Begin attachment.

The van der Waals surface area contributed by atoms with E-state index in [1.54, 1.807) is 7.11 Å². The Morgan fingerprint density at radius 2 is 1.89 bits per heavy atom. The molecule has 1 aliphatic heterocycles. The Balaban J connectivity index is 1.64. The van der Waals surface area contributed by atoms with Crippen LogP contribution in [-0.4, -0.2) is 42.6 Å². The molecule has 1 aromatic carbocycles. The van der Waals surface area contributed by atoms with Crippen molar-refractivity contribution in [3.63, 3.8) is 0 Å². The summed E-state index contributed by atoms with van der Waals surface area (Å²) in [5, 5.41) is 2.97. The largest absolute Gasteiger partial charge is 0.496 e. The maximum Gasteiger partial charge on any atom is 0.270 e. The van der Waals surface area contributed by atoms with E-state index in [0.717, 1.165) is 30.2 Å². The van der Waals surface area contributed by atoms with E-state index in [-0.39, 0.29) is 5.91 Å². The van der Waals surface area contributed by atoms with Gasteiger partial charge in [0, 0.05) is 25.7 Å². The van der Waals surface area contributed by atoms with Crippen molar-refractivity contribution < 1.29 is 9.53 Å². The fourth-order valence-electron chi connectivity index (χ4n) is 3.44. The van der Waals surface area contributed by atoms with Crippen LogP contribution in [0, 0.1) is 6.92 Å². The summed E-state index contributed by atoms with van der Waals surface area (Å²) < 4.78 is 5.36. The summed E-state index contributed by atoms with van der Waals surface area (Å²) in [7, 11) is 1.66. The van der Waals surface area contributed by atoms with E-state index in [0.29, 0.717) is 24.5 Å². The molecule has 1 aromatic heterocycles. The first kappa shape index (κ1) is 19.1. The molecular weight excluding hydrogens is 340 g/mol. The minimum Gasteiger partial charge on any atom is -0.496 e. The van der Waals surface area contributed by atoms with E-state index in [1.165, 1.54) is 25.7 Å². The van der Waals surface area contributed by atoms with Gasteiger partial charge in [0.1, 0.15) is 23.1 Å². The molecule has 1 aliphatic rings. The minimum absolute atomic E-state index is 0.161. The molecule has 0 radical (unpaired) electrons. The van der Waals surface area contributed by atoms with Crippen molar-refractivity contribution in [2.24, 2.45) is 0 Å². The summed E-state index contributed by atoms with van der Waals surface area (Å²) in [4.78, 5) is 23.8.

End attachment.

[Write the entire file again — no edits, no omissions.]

The van der Waals surface area contributed by atoms with E-state index in [1.54, 1.807) is 7.11 Å². The Morgan fingerprint density at radius 2 is 1.89 bits per heavy atom. The molecule has 1 aliphatic heterocycles. The Balaban J connectivity index is 1.64. The van der Waals surface area contributed by atoms with Crippen LogP contribution in [-0.4, -0.2) is 42.6 Å². The molecule has 1 aromatic carbocycles. The van der Waals surface area contributed by atoms with Crippen molar-refractivity contribution in [3.63, 3.8) is 0 Å². The summed E-state index contributed by atoms with van der Waals surface area (Å²) in [5, 5.41) is 2.97. The largest absolute Gasteiger partial charge is 0.496 e. The maximum Gasteiger partial charge on any atom is 0.270 e. The van der Waals surface area contributed by atoms with E-state index in [0.717, 1.165) is 30.2 Å². The van der Waals surface area contributed by atoms with E-state index in [-0.39, 0.29) is 5.91 Å². The van der Waals surface area contributed by atoms with Gasteiger partial charge in [0, 0.05) is 25.7 Å². The van der Waals surface area contributed by atoms with Crippen molar-refractivity contribution < 1.29 is 9.53 Å². The fourth-order valence-electron chi connectivity index (χ4n) is 3.44. The van der Waals surface area contributed by atoms with Crippen LogP contribution in [0, 0.1) is 6.92 Å². The summed E-state index contributed by atoms with van der Waals surface area (Å²) < 4.78 is 5.36. The summed E-state index contributed by atoms with van der Waals surface area (Å²) in [7, 11) is 1.66. The van der Waals surface area contributed by atoms with E-state index in [0.29, 0.717) is 24.5 Å². The molecule has 1 aromatic heterocycles. The first kappa shape index (κ1) is 19.1. The molecular weight excluding hydrogens is 340 g/mol. The minimum Gasteiger partial charge on any atom is -0.496 e. The van der Waals surface area contributed by atoms with E-state index in [1.165, 1.54) is 25.7 Å². The van der Waals surface area contributed by atoms with Gasteiger partial charge in [0.1, 0.15) is 23.1 Å². The molecule has 1 aliphatic rings. The minimum absolute atomic E-state index is 0.161. The molecule has 0 radical (unpaired) electrons. The van der Waals surface area contributed by atoms with Crippen molar-refractivity contribution in [2.24, 2.45) is 0 Å². The summed E-state index contributed by atoms with van der Waals surface area (Å²) in [4.78, 5) is 23.8.